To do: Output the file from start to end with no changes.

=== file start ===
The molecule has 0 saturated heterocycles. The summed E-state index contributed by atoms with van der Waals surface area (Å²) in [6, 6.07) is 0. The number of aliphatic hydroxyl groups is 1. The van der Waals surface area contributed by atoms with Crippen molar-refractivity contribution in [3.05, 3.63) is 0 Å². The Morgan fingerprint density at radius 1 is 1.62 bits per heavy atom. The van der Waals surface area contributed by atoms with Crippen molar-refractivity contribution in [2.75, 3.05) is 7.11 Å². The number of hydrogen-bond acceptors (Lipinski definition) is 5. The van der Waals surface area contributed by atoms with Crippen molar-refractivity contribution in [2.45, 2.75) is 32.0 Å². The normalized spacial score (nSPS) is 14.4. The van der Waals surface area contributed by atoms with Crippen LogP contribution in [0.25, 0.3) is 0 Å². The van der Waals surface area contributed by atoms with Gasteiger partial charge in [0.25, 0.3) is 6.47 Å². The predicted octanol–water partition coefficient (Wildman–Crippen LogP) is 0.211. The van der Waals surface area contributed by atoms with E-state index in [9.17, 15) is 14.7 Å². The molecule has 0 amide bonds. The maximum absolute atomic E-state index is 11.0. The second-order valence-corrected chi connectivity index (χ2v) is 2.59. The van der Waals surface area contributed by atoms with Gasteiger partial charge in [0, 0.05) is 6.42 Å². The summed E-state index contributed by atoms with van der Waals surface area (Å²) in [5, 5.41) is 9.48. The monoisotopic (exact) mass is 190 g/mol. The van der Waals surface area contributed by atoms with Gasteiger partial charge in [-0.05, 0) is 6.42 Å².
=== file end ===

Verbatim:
The molecule has 0 saturated heterocycles. The summed E-state index contributed by atoms with van der Waals surface area (Å²) in [6, 6.07) is 0. The number of aliphatic hydroxyl groups is 1. The van der Waals surface area contributed by atoms with Crippen molar-refractivity contribution in [3.05, 3.63) is 0 Å². The Morgan fingerprint density at radius 1 is 1.62 bits per heavy atom. The van der Waals surface area contributed by atoms with Crippen molar-refractivity contribution in [2.75, 3.05) is 7.11 Å². The number of hydrogen-bond acceptors (Lipinski definition) is 5. The van der Waals surface area contributed by atoms with Crippen molar-refractivity contribution in [2.45, 2.75) is 32.0 Å². The normalized spacial score (nSPS) is 14.4. The van der Waals surface area contributed by atoms with Crippen LogP contribution in [0.25, 0.3) is 0 Å². The van der Waals surface area contributed by atoms with Gasteiger partial charge in [0.25, 0.3) is 6.47 Å². The predicted octanol–water partition coefficient (Wildman–Crippen LogP) is 0.211. The van der Waals surface area contributed by atoms with E-state index in [9.17, 15) is 14.7 Å². The molecule has 0 amide bonds. The maximum absolute atomic E-state index is 11.0. The second-order valence-corrected chi connectivity index (χ2v) is 2.59. The van der Waals surface area contributed by atoms with Gasteiger partial charge in [0, 0.05) is 6.42 Å². The summed E-state index contributed by atoms with van der Waals surface area (Å²) in [5, 5.41) is 9.48. The monoisotopic (exact) mass is 190 g/mol. The van der Waals surface area contributed by atoms with Gasteiger partial charge in [-0.05, 0) is 6.42 Å².